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King Charles III stamps revealed

Paloma Kubiak
Written By:
Paloma Kubiak

The Royal Mail has unveiled the image of King Charles III which will feature on stamps in April.

The definitive stamp – which consists of the monarch’s head and value on the stamp on a plain coloured background – will be available from 4 April 2023.

The King’s effigy appears alongside a barcode on the stamp printed in matching colour alongside the main body of the stamp, separated by a perforated line.

Stamps will have different colours depending on the values:

  • 1st Class – Plum Purple
  • 2nd Class – Holly Green
  • 1st Class Large – Marine Turquoise
  • 2nd Class Large – Dark Pine Green

King Charles III is pictured facing left without a crown, and was personally approved by the monarch.

While it goes on sale in April, retailers will continue to sell their existing stock of stamps featuring the late Majesty Queen Elizabeth, until existing stocks have run out, “to minimise the environmental and financial impact of the change of monarch”.

The image of the King is an adapted version of the portrait created by Martin Jennings for the Royal Mint for the new UK coinage.

The use of the coin image is a continuation of a long tradition dating back to the launch of the Penny Black in 1840. King Charles III becomes the seventh monarch to appear on a definitive (everyday stamp).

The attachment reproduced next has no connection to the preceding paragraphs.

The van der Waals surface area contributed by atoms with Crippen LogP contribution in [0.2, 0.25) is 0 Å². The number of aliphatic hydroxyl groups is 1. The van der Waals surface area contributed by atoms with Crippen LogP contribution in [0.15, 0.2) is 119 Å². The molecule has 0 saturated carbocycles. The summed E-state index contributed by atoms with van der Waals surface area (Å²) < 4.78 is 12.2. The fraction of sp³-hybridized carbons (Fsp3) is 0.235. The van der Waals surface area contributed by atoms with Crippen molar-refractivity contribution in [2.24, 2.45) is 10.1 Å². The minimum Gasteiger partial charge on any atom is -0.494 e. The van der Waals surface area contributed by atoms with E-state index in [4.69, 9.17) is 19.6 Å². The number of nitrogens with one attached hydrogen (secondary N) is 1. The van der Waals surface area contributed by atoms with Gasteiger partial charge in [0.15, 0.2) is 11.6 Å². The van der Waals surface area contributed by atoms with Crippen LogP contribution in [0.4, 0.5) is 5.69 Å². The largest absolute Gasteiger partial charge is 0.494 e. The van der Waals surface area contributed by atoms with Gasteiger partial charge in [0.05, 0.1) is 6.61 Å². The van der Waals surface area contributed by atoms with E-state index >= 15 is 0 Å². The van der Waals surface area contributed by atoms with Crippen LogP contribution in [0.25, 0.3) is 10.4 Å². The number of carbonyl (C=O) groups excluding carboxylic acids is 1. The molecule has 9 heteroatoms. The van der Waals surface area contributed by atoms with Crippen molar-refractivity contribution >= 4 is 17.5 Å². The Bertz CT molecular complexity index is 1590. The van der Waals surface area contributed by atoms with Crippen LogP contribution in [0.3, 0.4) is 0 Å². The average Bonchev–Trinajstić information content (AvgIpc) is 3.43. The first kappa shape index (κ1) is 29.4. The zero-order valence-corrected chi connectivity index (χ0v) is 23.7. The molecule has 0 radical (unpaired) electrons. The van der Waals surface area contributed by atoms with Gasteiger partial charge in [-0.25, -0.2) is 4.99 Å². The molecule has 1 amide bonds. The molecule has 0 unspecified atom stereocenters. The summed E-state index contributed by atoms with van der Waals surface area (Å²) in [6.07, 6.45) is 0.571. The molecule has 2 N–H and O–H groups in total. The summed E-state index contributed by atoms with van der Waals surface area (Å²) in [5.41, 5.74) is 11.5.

Simon Thompson, CEO, Royal Mail said: “Ever since the Penny Black was issued in the reign of Queen Victoria, British stamps have carried the image of the reigning monarch. The Definitive stamp has become a recognisable symbol of each reign.

“Uniquely, British stamps do not have the country of origin printed on them as the image of the monarch is sufficient. So today is a hugely important milestone for Royal Mail and the country as we reveal the image of the new King Charles Definitive.”

Stamp swap scheme

Anyone with old non-barcoded stamps needs to use them or swap them by 31 July 2023.

After this date, mail posted with non-barcoded stamps will be liable to a surcharge if they are used to post letters or parcels.

See YourMoney.com’s stamp swap article to find out more.